May 2021

Building a Bridge

We had lunch today at my mom’s with my little brother and his family. His youngest is a boy almost a year old, and that little fellow might be the happiest baby I’ve ever known. He greets anyone who comes into his line of sight with delight and smiles with his whole body. He’s quite irresistible.

As we were taking our farewell, my husband walked over to the play pen to give a final wave. My sister-in-law was standing by, and just as my husband made eye contact with the little man, she tossed a small plush toy into the pen which landed squarely on his nose. Needless to say, there were quick tears and a surprised cry of hurt, and then a glare at my husband as if to say, “And I thought you were going to be nice. How could you?” The momma rapidly scooped him up and tried to console and explain that it wasn’t Uncle’s fault. The small round frowning face and piercing eyes clearly did not believe it and was determined to hold onto the shocking betrayal. It took my husband some few minutes to repair the damage, but eventually he received a smile of forgiveness. We were all greatly relieved.

Sometimes in life, we find ourselves having to repair a bridge that someone else burned. We have to be willing to take responsibility for the restoration of something we did not ruin. This is an impossible thing to do when pride and ego get in the way of compassion. In fact, it is only truly possible in the power and strength of the love of God. His love is greater and stronger than any hurt, any wound, any cruelty. “Earth has no sorrow that heaven can’t heal.” (lyric from Come as You are, by David Crowder)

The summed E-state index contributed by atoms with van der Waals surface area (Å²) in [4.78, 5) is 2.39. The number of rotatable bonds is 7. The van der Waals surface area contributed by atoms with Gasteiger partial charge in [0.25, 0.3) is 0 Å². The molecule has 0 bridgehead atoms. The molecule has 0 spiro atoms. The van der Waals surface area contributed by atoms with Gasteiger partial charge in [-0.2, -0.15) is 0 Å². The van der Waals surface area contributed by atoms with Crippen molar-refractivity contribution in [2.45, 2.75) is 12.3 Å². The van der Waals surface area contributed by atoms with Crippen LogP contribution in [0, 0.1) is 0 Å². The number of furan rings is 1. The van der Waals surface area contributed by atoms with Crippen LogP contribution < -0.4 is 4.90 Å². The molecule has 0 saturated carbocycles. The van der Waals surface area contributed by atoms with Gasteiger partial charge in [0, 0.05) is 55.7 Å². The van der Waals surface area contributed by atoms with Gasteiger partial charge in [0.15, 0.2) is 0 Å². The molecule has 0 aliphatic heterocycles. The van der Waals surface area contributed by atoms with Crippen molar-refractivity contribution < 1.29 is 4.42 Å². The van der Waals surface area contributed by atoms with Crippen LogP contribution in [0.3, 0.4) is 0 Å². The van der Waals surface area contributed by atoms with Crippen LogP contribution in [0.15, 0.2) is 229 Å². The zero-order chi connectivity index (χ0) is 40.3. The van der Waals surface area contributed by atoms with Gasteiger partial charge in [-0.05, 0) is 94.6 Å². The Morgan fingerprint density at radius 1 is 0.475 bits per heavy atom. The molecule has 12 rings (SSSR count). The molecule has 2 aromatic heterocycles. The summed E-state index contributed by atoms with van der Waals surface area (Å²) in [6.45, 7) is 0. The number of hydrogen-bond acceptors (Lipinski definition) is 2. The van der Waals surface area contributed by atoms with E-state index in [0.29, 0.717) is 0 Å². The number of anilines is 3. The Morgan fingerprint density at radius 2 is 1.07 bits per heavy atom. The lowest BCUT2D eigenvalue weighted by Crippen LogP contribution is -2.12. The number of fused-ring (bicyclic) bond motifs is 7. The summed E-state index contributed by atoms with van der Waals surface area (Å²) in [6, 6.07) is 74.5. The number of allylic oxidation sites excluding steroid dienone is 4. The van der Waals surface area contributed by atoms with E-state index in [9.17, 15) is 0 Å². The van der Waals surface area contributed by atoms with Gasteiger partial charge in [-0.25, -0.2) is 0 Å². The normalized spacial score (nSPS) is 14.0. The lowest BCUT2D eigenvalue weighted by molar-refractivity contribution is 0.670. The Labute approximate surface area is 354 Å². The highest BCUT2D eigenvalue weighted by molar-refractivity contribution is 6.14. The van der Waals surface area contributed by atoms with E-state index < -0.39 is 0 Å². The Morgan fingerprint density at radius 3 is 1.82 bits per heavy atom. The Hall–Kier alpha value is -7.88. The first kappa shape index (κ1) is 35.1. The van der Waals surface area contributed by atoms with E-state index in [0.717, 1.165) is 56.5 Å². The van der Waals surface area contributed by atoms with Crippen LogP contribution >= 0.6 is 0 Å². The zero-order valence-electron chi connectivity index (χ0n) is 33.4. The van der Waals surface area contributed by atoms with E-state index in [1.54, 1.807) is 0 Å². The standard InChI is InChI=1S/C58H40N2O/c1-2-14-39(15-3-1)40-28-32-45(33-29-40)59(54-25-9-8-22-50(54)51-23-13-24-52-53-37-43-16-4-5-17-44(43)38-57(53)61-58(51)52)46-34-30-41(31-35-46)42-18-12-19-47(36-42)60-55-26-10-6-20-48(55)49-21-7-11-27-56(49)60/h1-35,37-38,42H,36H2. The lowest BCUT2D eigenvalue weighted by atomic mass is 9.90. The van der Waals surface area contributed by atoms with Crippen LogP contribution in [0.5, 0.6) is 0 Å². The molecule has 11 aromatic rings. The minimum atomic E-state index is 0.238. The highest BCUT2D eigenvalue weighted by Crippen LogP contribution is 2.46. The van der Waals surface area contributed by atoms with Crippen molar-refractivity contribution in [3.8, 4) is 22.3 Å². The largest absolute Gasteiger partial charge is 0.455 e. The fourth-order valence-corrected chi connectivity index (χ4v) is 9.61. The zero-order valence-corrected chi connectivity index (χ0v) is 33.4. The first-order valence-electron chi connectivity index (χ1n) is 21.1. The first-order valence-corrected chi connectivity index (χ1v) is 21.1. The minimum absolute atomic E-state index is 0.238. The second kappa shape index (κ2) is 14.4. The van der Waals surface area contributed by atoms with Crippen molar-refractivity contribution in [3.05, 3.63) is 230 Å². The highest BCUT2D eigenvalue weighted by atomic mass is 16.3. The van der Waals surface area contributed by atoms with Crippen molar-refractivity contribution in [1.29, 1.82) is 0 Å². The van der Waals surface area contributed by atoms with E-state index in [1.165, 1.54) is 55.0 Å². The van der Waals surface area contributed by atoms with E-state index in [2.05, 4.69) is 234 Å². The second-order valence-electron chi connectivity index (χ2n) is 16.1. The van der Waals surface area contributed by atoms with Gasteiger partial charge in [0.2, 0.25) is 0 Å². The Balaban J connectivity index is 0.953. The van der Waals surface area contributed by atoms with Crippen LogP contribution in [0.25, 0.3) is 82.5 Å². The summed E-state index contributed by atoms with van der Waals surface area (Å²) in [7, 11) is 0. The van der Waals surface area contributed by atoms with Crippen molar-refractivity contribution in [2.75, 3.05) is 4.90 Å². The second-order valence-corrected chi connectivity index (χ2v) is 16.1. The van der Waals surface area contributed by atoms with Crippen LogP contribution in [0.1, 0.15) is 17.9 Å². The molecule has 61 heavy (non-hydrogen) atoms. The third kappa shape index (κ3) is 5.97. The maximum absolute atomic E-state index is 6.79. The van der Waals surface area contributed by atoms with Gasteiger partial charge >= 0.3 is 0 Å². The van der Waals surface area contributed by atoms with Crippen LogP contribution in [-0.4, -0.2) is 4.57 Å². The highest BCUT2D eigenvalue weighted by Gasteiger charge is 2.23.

For God so loved the world that He gave His only Son. This Son who knew no sin, who is entirely holy and blameless, willingly gave His life for the Sin of the whole world. He bore the burden of it. He took on the responsibility, because of His love for the Father, to defeat death and conquer the grave, so that we would not have to bear the wrath of God. He is the bridge on whom we cross over into the family of God.

There is a reason why Jesus summed up the Ten Commandments in this way: “Jesus said to him, “‘You shall love the Lord your God with all your heart, with all your soul, and with all your mind.’ This is the first and great commandment.  And the second is like it: ‘You shall love your neighbor as yourself.’” (Matthew 22:37-39 NKJV) It is impossible to love others unconditionally (that is without any strings or agenda) unless you first love God with all of you. It is impossible to forgive others unless you first receive unconditionally (without striving to earn) His love and forgiveness.

Are there any bridges in your relationships, past or present, that have been burned? Maybe they were burned by you. Maybe they were burned by another. What might the Lord be saying to you regarding your responsibility to lean into the love of God and let that love burn bright enough to forge a new one?

Our God is greater and stronger than any thing we will encounter in this life. He is worthy of all our heart, mind, soul and strength. And, from our secure place in His heart and in His family, we learn how to demonstrate His love and care in scandalous ways. Ways that are counter to our human ego, counter to our culture, and counter to our rationale. He is the Way, the Truth, and the Life. Amen.

Until next week, beloved, come to the One who gave everything so you could.

One Comment

  • Ellen Duke

    Wow! What a wonderful expression of the beauty of God’s love for us. It is uplifting, transforming to glimpse His glory in everyday graces and a surge of faith to transcend brokenness and know that He came to restore. Indeed there is no sorrow that heaven can’t heal. Amen

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